Yves Charuest is a distinguished alto saxophonist with deep roots in improvised music, including five years spent in German bassist Peter Kowald’s trio and decades of collaboration with fellow Québécois musicians. On Le Territoire de l’anche (territory of the reed), Charuest steps out for an hour-long series of eleven solo improvisations.

Charuest possesses an original conception of line and a broad expressive range, creating work of immediacy and depth. He’s never simply exploring a particular technique or range of the horn: he’s finding new levels of meaning within a sonic field, developing a range of subtle inflections that possess their own identities—less a pattern of notes than a series of expressive events that can suggest a parallel language, a stream of thought with each sound individually shaped and inflected, whether interjection, cry, or gasp.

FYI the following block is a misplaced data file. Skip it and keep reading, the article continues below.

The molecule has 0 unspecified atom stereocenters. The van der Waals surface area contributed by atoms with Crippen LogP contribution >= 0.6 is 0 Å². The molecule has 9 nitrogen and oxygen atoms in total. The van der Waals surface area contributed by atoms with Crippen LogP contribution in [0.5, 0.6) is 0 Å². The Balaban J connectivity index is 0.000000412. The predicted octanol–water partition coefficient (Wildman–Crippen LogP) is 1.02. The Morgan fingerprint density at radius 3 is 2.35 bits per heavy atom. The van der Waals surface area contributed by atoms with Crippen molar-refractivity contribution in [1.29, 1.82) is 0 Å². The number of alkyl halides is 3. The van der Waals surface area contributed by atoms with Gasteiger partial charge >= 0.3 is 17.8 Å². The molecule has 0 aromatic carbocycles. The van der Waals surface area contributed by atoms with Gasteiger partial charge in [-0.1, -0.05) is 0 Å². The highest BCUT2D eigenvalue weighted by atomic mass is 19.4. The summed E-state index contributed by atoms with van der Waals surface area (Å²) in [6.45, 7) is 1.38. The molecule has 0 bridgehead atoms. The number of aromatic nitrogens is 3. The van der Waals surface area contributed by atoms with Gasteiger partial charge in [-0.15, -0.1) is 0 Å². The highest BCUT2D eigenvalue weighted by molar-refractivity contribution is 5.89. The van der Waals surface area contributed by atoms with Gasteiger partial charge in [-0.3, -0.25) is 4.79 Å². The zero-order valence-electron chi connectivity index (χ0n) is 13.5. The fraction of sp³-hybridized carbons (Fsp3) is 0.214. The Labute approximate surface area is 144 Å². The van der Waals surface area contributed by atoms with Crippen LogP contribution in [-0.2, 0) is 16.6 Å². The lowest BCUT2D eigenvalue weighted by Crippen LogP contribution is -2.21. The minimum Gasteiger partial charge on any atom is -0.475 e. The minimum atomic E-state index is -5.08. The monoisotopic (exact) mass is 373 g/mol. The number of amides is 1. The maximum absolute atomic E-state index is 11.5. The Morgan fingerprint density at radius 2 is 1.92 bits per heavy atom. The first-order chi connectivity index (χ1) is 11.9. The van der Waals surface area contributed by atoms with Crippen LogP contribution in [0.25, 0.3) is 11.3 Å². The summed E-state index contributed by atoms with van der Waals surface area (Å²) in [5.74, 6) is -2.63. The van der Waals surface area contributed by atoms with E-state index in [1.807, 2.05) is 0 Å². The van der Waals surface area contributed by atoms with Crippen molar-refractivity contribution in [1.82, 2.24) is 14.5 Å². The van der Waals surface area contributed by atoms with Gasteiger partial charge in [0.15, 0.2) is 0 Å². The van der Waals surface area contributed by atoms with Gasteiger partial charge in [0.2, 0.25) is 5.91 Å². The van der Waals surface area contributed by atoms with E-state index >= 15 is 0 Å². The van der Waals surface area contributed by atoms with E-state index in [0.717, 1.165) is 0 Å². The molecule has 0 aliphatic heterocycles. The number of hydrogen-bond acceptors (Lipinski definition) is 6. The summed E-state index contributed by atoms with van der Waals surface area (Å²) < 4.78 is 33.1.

On Arundo donax, Adorno don’t ask, he develops a high-pitched, hard-edged, oboe-like sound, employed first on permutating dissonant phrases that suggest the Master Musicians of Joujouka but which ultimately dissolve into muted barnyard multiphonics. The brief Windward Ho is a conversation between the percussive popping of keys and faint, airy lines.

The program reaches its summit with the ten-minute Exquisite Corpus Callosum, a title that, combining the surrealist practice of collective drawing and the band of nerve fibres that connect the brain’s two hemispheres, suggests that solo improvisation is already a kind of collective activity, connecting breath, brain, and tradition with the whims and possibilities of a technology, including here the distinctive qualities of the individual reed.